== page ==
Why Lead Bank joined the thin ranks of cannabis bankers

Why Lead Bank joined the thin ranks of cannabis bankers

March 24, 2021

Kansas City-based Lead Bank has joined only 683 other banks and credit unions nationwide to work with marijuana-related businesses, thanks to a partnership with fintech company Dama Financial.

San Francisco-based Dama Financial offers a payment system to help state-legal cannabis companies pay bills and taxes electronically and also offers a cash pickup and deposit service. Dan Henry co-founded and is chairman of Dama Financial. He is widely known in the Kansas City area for his past role as president and COO of Euronet Worldwide Inc. and current role on the board of Rx Savings Solutions.

As Dama was developing its platform, Henry contacted Josh Rowland, vice chairman and CEO of Lead Bank.

“We had a great series of conversations,” Rowland said. “It was a mutual recognition that we’re trying to find ways to innovate in financial services. I also recognized that these were some really smart people putting a very effective program together for an underserved market with a lot of stigma attached to it. Our job is to separate the hype and the anxiety from the reality and come up with something meaningful, fair, transparent and compliant.”

Rowland said he had conversations with the Federal Deposit Insurance Corp., the state of Missouri and others involved in banking regulation and compliance. Because medical and recreational marijuana remains officially illegal at the federal level, Rowland said none of them endorsed banks taking any action in the marijuana industry.

Clearly, Rowland said, this isn't a road for faint-of-heart bankers. However, a process in place since the Obama administration allows banks to provide services but report marijuana related-financial activities for state-legal operations to regulators.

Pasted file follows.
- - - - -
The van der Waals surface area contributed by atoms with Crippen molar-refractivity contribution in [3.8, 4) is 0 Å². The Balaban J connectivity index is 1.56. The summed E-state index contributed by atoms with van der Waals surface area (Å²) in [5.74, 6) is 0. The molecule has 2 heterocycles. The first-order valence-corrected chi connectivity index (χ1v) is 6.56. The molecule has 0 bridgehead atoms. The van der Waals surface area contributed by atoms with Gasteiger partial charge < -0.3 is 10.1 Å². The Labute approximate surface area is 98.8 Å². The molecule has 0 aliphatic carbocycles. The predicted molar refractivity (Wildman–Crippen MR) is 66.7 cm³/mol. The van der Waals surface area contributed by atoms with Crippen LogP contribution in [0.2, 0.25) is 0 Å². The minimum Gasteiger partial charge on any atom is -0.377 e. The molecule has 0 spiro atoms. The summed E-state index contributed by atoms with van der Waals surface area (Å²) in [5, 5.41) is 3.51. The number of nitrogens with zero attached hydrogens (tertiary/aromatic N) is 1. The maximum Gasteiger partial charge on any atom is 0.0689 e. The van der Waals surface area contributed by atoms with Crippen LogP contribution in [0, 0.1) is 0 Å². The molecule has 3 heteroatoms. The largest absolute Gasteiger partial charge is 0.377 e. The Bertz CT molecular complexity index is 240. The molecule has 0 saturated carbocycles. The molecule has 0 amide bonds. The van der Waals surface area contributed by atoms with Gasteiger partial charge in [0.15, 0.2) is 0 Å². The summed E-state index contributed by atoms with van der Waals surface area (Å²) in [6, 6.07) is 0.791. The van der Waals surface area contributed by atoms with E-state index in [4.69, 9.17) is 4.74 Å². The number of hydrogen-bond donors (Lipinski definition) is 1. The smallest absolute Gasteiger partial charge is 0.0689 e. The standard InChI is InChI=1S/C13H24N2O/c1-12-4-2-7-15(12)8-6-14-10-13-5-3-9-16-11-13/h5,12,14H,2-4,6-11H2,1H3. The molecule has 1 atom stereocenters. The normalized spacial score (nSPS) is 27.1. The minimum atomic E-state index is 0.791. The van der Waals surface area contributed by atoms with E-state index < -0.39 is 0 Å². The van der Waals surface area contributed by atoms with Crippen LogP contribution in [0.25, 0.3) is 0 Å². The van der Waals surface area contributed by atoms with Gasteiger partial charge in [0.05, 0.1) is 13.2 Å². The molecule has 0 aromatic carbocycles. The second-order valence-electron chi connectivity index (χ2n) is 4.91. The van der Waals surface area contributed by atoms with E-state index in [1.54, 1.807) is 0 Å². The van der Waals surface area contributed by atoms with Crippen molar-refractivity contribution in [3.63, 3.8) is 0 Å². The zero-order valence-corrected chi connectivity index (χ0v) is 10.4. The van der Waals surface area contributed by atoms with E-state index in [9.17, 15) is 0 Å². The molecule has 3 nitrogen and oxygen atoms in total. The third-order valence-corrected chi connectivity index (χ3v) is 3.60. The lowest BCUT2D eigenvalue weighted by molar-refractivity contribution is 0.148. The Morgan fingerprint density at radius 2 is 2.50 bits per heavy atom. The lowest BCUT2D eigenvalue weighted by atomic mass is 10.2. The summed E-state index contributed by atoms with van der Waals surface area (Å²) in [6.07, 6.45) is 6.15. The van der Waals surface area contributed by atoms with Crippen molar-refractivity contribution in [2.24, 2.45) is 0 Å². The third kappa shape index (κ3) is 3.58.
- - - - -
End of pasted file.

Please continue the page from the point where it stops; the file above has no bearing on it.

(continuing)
“They have been receiving reports from us and acknowledging those reports on the Dama business,” Rowland said. “As far as we know, they’ve never raised any issues with it. We feel we have good, clear rules and expectations. We apply those and report on our activity, and so far so good.”

As a business, Rowland said the cannabis industry is similar in many ways to other highly regulated industries. There are a lot of compliance issues to deal with, but in the end, it can be a market that’s reliable, stable and understandable, enabling the industry to make products, source materials, cover bills, pay taxes and provide good jobs. But the absence of banking services makes it an all-cash business, raising the risk for crime and fraud.

Without banking services, Rowland said state-legal marijuana businesses have to drive to the capital and literally stand in line with bags of cash to pay taxes. That’s unsafe for owners and inefficient for states.

Situations like this prompted the SAFE Banking Act to be reintroduced in Congress on March 18. The act would federally legalize marijuana banking. That would be a game-changer for the industry, bringing plentiful new competition to institutions like Lead Bank that are in the market now.

“If cannabis is legalized as we expect it to be, then certainly there will be other entrants into the market,” Rowland said. “What I believe, though, is that it will continue to be a highly regulated and supervised market, where transparency and compliance will still create costs that will have to be handled by the industry. To the extent that our work with Dama has made us better at managing those additional costs of working within a highly regulated industry, I think we have a strong value proposition that will last.”

Original article by the Kansas City Business Journal here: https://www.bizjournals.com/kansascity/news/2021/03/24/lead-bank-cannabis-marijuana-dama-financial.html

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